Most of us use some Johnson & Johnson products at all times in our day-to-day operations. Tylenol, Band-Aid, Motrin, and Listerine are some of the branded products presented by Johnson and Johnson (JNJ). As a result of the efficiency of the building and the retention of the name that has been named, the JNJ is a very important asset retention. Fortunately, for shareholders, it has worked well in the last quarter century. In fact, $ 10,000 was invested in Johnson & Johnson in early 1975 to more than $ 391,000 at the end of 2006, not including any other decisions or interventions that have occurred.
Since 1975, Johnson & Johnson has been back 22 years and 10 years for negative returns. The best return years for JNJ assets were 1991, 1995, and 1985, with 60%, 56%, and 46% respectively. However, the worst working years for JNJ assets were 1983, 1976, and 1993, with 18%, 13%, and 12% mortality. The growth of Johnson & Johnson assets over the past quarter century resulted in five shares, the last of which was 2 for 1 in June 2001.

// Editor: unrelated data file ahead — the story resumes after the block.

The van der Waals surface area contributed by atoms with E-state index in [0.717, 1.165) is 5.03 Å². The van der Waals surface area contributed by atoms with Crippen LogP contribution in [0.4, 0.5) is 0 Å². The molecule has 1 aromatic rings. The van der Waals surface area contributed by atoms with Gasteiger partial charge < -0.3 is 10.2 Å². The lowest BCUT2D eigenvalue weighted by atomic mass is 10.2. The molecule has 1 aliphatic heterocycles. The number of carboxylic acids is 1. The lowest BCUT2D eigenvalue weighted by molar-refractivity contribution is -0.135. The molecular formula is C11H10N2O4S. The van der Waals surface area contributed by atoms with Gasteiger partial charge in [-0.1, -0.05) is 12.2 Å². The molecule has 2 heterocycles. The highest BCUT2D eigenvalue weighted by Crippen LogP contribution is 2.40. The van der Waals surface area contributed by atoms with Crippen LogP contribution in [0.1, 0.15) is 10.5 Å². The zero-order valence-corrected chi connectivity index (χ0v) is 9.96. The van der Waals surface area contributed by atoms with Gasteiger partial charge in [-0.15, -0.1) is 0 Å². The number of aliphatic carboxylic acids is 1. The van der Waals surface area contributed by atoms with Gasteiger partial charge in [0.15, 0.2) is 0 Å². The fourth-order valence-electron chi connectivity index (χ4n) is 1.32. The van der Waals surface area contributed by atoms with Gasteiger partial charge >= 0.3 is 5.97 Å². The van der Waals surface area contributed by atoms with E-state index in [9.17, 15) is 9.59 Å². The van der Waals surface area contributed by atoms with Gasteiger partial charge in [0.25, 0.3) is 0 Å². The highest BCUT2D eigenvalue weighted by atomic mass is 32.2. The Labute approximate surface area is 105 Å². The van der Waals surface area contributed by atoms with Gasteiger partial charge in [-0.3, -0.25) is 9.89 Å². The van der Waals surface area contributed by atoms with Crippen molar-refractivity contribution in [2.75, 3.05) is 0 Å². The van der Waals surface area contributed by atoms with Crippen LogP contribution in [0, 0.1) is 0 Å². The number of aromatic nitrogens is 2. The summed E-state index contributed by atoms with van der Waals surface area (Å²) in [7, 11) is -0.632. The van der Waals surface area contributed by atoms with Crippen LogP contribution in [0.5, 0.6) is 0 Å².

Johnson & Johnson is one of 30 stocks riding the Dow Jones Industrial Average (DJIA). However, JNJ’s annual returns have not been fully linked to all DJIA movements and other stocks of the index that have a target. For example, General Electric (GE), has moved in the same direction as the Dow Jones almost 94% of the time since 1975. Johnson & Johnson, on the other hand, have moved in the same direction as DJIA less than 72% of the time in the same period. Indeed, 9 of the 32 years since 1975, JNJ has moved forward for the entire Dow Jones Industrial Average. The way forward is to expect Johnson & Johnson to grow in the future, as the use of its popular brand name products and population continues to grow. Yes, like all things, be diligent in your actions before you make an investment decision.